Saturday, April 19, 2014
U.S. urges Syria to divulge details of nuclear program
WASHINGTON - The Obama administration urged Syria on Thursday to come clean about its past nuclear research as well as its chemical arsenal, accusing President Bashar Assad of blocking access to facilities linked to a Syrian nuclear reactor destroyed by Israel in 2007.
The top U.S. diplomat to the International Atomic Energy Agency said Syria's two-year-old civil war was no excuse for its failure to answer questions about its alleged nuclear program, which Western intelligence officials believe was on a path toward making nuclear weapons.
Israel divided on best action to take in response to Syria
JERUSALEM - Israel's diplomatic and defense establishment appears to be divided over the best course of action to take on Syria, security analysts and former military commanders said Thursday.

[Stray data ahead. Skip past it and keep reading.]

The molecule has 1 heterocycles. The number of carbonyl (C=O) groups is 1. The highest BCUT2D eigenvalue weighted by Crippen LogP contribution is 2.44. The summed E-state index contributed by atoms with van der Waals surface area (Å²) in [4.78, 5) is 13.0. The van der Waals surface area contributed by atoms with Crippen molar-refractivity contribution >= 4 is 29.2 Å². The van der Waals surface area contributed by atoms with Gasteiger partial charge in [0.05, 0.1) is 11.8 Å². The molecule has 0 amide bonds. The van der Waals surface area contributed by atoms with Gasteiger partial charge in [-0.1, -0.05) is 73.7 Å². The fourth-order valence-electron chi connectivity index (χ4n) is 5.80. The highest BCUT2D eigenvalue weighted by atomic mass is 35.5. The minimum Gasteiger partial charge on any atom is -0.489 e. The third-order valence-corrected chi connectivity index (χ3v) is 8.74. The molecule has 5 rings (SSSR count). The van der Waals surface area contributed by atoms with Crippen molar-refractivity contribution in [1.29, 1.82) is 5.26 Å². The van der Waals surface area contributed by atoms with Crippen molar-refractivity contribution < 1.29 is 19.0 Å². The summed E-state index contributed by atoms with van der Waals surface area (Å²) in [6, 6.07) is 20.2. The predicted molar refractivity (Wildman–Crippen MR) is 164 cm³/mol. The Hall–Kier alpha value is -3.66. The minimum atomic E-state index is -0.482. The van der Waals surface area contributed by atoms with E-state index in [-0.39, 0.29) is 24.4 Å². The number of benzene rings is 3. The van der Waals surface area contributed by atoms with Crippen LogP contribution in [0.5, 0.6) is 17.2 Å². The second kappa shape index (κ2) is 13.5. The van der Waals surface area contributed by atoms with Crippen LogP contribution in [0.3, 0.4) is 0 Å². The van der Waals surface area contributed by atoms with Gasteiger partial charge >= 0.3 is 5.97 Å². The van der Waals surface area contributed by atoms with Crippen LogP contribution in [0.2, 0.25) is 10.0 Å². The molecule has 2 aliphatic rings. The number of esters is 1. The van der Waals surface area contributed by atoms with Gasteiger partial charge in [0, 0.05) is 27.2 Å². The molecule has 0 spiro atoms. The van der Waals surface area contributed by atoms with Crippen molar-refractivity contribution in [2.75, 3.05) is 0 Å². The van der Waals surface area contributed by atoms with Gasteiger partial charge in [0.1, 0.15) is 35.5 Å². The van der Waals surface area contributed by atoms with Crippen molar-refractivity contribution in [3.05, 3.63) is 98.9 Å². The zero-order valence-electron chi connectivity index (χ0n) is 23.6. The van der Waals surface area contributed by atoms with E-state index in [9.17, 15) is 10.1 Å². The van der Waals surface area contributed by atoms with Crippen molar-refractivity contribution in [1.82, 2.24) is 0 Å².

It has been no secret that some of Israel's political leaders and generals were initially disappointed that President Obama sought congressional approval for missile strikes, saying it showed weakness. But now, many Israelis have begun to identify some advantages in a Russia-brokered diplomatic deal to secure Assad's stores of chemical weapons, especially if it succeeds.
Syria signs onto convention banning chemical weapons
UNITED NATIONS - Syria says it became a full member of the convention banning the use of chemical weapons Thursday but the United Nations says it will take at least another 30 days.
Bashar Ja'afari said he presented the secretary-general with "the instrument of accession" to the Chemical Weapons Convention after President Bashar Assad signed a legislative decree earlier Thursday declaring Syria's approval to join the treaty. But U.N. associate spokesman Farhan Haq said "Syria will become a member 30 days after its instrument of accession is deposited."
-- From news service reports